and economic development are concerned. We need to bring people closer
to the middle. Our environment shouldn’t be a partisan political issue.”
Angel cited telecommunications as an excellent way to achieve that
balance. “If we use the Comprehensive Plan to mandate investment in
the telecom infrastructure, we can do business and create economic
development here without wholesale destruction of the environment.
People can work at home. They can telecommute to anywhere, which also
takes cars off the road and preserves our quality of life — one of
our major selling points.”
Flush from Lent’s victory, Republicans are already targeting Endresen
and actively attempting to recruit a top-notch candidate to challenge
her. KAPO, and groups such as the HBA heavily supported Scott Henden
in the last election. Although he made a respectable showing in 2000,
his possible level of support in 2004 is highly debatable. Many local
Republicans would prefer a more polished, moderate and less adversarial
“We need someone who can come in here, kick ass and take names,” joked
one prominent Republican who asked not to be identified. “Seriously,
though, we need an attractive, moderate candidate, preferably from
Bainbridge Island, with a feel for the environment as well as economic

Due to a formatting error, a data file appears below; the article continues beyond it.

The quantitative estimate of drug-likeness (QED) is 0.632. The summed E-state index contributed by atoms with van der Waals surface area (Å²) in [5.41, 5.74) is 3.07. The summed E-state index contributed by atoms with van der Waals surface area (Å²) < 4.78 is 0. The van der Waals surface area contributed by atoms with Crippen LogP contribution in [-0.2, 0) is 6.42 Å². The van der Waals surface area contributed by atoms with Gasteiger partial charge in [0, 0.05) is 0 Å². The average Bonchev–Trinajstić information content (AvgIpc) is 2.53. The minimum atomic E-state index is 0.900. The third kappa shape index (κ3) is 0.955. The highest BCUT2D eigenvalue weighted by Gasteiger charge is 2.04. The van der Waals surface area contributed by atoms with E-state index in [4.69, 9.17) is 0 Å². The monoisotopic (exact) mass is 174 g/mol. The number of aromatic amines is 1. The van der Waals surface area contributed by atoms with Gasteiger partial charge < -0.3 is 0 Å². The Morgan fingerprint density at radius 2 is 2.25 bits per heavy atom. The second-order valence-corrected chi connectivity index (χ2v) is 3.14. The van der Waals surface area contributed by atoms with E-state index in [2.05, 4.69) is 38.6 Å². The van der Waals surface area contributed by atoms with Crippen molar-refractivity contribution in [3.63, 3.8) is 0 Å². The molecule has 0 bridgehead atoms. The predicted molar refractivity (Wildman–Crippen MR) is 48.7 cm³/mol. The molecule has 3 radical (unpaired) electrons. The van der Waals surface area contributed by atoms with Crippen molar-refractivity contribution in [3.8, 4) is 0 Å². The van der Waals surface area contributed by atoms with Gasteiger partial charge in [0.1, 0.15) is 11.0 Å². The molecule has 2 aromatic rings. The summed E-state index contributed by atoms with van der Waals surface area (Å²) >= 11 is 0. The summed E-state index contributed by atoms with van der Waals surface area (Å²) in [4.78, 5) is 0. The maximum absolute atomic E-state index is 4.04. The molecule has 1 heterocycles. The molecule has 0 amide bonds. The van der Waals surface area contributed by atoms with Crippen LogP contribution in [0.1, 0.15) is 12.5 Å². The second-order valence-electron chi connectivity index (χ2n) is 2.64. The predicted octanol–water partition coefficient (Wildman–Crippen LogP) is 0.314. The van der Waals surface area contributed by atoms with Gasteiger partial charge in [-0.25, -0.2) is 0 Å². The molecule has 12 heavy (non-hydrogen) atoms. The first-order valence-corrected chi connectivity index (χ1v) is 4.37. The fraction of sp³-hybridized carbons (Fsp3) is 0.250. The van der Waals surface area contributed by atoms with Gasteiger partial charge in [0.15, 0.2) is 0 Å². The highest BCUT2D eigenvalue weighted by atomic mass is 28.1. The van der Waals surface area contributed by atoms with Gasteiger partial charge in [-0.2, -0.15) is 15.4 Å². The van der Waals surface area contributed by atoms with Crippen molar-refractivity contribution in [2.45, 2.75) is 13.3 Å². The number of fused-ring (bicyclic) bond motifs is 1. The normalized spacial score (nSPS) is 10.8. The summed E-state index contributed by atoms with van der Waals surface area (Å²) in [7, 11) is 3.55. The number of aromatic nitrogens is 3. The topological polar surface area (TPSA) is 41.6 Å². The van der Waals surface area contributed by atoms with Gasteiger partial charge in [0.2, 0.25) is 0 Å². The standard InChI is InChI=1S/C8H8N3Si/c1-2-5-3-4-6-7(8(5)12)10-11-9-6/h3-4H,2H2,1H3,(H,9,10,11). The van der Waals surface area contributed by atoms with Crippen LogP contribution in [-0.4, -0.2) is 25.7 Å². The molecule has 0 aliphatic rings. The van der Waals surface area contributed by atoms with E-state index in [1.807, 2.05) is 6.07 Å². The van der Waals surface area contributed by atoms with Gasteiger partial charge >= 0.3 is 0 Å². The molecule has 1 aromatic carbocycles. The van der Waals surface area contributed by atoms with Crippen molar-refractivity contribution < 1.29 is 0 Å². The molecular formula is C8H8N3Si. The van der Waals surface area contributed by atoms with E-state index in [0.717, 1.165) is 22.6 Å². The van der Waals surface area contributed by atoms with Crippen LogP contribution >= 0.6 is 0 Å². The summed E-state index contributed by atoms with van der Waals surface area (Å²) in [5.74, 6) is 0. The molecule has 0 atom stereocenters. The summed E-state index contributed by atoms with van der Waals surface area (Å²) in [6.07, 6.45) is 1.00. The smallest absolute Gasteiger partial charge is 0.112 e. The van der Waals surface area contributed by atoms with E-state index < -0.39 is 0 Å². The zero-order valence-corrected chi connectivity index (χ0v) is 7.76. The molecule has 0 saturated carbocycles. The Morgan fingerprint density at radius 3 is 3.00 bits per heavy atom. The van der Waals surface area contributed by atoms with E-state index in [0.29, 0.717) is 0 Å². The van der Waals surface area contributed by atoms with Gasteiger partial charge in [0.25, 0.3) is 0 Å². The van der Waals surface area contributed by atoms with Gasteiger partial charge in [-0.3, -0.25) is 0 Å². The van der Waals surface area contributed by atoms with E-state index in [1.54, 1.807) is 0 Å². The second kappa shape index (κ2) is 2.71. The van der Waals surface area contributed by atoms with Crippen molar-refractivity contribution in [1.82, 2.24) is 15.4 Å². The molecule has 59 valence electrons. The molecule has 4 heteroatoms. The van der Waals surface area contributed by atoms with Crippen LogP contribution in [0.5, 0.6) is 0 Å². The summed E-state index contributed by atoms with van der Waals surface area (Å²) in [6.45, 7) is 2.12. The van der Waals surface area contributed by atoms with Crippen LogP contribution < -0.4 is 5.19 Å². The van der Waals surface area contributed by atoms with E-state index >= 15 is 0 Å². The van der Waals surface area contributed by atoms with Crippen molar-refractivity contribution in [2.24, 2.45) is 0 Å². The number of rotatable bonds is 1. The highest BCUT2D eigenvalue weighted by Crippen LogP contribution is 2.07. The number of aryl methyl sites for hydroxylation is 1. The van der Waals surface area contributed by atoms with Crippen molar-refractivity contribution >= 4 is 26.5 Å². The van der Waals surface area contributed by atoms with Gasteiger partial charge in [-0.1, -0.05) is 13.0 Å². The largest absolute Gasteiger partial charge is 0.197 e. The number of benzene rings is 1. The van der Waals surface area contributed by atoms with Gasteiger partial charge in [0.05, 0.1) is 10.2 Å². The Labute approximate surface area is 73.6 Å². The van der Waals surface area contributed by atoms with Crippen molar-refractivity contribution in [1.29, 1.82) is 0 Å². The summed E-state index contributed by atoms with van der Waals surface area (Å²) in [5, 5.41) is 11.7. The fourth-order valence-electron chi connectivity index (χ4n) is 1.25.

development who knows how to sell themself to the voters in the north
Brown would only say recruiting efforts are already underway, but
declined to go into specifics.
Endresen also, wouldn’t go into any re-election specifics, saying
only, “I’m in the second year of a four year term, so I’m spending
my time doing my job, serving the citizens of Kitsap. How well I do
my job is the most important thing to me — and to the voters, and
that’s what they will judge me on.”
Will they? Morgan believes it probably won’t matter what the Republicans
do. “Chris is running from the north end of the county, so she shouldn’t
have a big problem. She’s done a good job of representing the desires
and needs of her constituents. Besides,” he added with a chuckle,
“if any party is galvanized for the 2004 elections, it’s the Democrats.”